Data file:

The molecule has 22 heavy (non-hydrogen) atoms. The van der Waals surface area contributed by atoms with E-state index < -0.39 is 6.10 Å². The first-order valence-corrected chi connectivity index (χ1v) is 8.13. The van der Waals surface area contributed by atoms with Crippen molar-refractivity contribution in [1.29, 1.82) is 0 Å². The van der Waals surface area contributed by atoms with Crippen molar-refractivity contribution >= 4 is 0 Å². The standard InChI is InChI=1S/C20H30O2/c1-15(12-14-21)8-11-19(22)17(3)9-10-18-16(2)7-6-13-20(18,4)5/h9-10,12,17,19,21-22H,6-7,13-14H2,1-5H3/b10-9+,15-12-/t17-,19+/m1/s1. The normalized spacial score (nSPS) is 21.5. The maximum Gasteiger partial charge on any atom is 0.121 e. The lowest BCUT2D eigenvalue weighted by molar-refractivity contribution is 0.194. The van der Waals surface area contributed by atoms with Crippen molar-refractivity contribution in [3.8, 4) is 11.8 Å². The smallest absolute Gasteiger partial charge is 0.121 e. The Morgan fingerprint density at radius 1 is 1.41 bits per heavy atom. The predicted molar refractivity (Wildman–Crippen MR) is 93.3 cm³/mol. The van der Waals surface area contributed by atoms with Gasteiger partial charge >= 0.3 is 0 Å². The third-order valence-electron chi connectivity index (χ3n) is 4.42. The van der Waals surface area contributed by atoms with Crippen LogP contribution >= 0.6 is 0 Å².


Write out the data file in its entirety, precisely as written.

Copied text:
The molecule has 22 heavy (non-hydrogen) atoms. The van der Waals surface area contributed by atoms with E-state index < -0.39 is 6.10 Å². The first-order valence-corrected chi connectivity index (χ1v) is 8.13. The van der Waals surface area contributed by atoms with Crippen molar-refractivity contribution in [1.29, 1.82) is 0 Å². The van der Waals surface area contributed by atoms with Crippen molar-refractivity contribution >= 4 is 0 Å². The standard InChI is InChI=1S/C20H30O2/c1-15(12-14-21)8-11-19(22)17(3)9-10-18-16(2)7-6-13-20(18,4)5/h9-10,12,17,19,21-22H,6-7,13-14H2,1-5H3/b10-9+,15-12-/t17-,19+/m1/s1. The normalized spacial score (nSPS) is 21.5. The maximum Gasteiger partial charge on any atom is 0.121 e. The lowest BCUT2D eigenvalue weighted by molar-refractivity contribution is 0.194. The van der Waals surface area contributed by atoms with Crippen molar-refractivity contribution in [3.8, 4) is 11.8 Å². The smallest absolute Gasteiger partial charge is 0.121 e. The Morgan fingerprint density at radius 1 is 1.41 bits per heavy atom. The predicted molar refractivity (Wildman–Crippen MR) is 93.3 cm³/mol. The van der Waals surface area contributed by atoms with Gasteiger partial charge >= 0.3 is 0 Å². The third-order valence-electron chi connectivity index (χ3n) is 4.42. The van der Waals surface area contributed by atoms with Crippen LogP contribution >= 0.6 is 0 Å².